Why we ran it: Does Mazda’s unusual debut EV make daily driving a joy, or will its limitations frustrate over time?
Life with an MX-30: Month 5
Can the electric crossover charm enough customers into overlooking its modest range? Here’s our final verdict - 29 September 2021
Let’s get it out of the way in the first sentence: no, an official range of 124 miles is not enough to position Mazda’s first EV as a zero-emission runaround with mass appeal.
I won’t leave it to that blunt conclusion to comprehensively summarise our past few months with the MX-30, but as that was our primary concern when the car arrived, and has been the subject of much discussion since, it makes sense to address it quickly and onclusively. The MX-30’s 35.5kWh battery is among the smallest fitted to any mainstream EV, let alone its SUV-shaped contemporaries, and as such it can’t help but feel like a bit of a step backwards in our great push to normalise the electric car, and to prove that they can be used every day.
Of course, there is the argument that, for some, just over 100 miles of usage (as we determined to be our car’s real-world offering) will prove ample, but we must acknowledge that drivers with such requirements will live predominantly in urban areas, where public charge points remain in short supply and domestic solutions are, for many, unattainable.
Compounding these infrastructural shortcomings is the MX-30’s frustratingly limited charging capacity. You might expect such a small power unit to be usefully capable of rapid replenishment, but a maximum top-up speed of 50kW means serious thought must go into planning even journeys of middling distance.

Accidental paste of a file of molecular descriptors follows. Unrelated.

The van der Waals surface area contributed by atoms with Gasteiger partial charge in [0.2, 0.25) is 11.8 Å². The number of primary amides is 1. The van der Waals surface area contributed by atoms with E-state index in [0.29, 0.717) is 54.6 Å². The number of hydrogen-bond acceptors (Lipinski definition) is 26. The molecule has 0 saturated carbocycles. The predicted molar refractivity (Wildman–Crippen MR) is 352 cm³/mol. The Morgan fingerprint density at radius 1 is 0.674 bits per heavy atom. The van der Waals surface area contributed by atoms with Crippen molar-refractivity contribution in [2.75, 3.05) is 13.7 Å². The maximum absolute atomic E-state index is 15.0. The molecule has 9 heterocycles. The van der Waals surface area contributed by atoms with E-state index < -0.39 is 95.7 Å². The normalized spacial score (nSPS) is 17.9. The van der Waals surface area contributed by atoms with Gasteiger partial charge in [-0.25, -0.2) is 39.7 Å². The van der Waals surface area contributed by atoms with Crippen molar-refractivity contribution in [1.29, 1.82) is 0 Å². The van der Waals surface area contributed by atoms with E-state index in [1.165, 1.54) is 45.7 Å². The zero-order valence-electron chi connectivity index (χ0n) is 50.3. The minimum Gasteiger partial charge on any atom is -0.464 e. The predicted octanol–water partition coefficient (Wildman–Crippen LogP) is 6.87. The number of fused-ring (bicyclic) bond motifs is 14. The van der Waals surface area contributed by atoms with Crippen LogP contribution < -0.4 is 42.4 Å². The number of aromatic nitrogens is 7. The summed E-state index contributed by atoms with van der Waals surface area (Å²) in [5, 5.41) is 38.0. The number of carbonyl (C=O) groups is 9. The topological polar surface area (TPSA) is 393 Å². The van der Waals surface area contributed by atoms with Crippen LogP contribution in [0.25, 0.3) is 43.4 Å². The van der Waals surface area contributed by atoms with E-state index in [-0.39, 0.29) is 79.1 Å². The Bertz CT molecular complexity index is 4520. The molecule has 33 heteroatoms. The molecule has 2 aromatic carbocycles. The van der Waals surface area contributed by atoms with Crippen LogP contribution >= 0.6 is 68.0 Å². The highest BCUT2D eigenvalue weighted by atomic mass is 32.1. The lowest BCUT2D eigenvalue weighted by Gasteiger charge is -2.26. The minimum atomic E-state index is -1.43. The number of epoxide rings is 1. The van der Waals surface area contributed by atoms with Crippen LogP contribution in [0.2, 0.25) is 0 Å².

Fortunately, I was able to charge at the weekends using Ubitricity’s street-side chargers, which went some way to alleviating my range anxiety on errand runs and supermarket trips, but still never would I unthinkingly stray from the bounds of the M25 without a keen eye on the battery gauge.
All of which prompts the question: what was the MX-30 designed to do? It looks bigger than the similarly urban-oriented Honda E and Mini Electric but is just as averse to longer jaunts and, actually, is not a great deal more practical. I hardly noticed its restricted capacity for the first few months of stewardship because coronavirus restrictions meant only my partner and I were ever in the car together, but as the rules relaxed and car sharing became possible again, I found its compact proportions increasingly annoying. The ‘suicide’ rear doors may hark back to the cult- classic RX-8 coupé, but they’re no more usable in a crowded car park now, many years later, and even children found the rear seats to be less than roomy.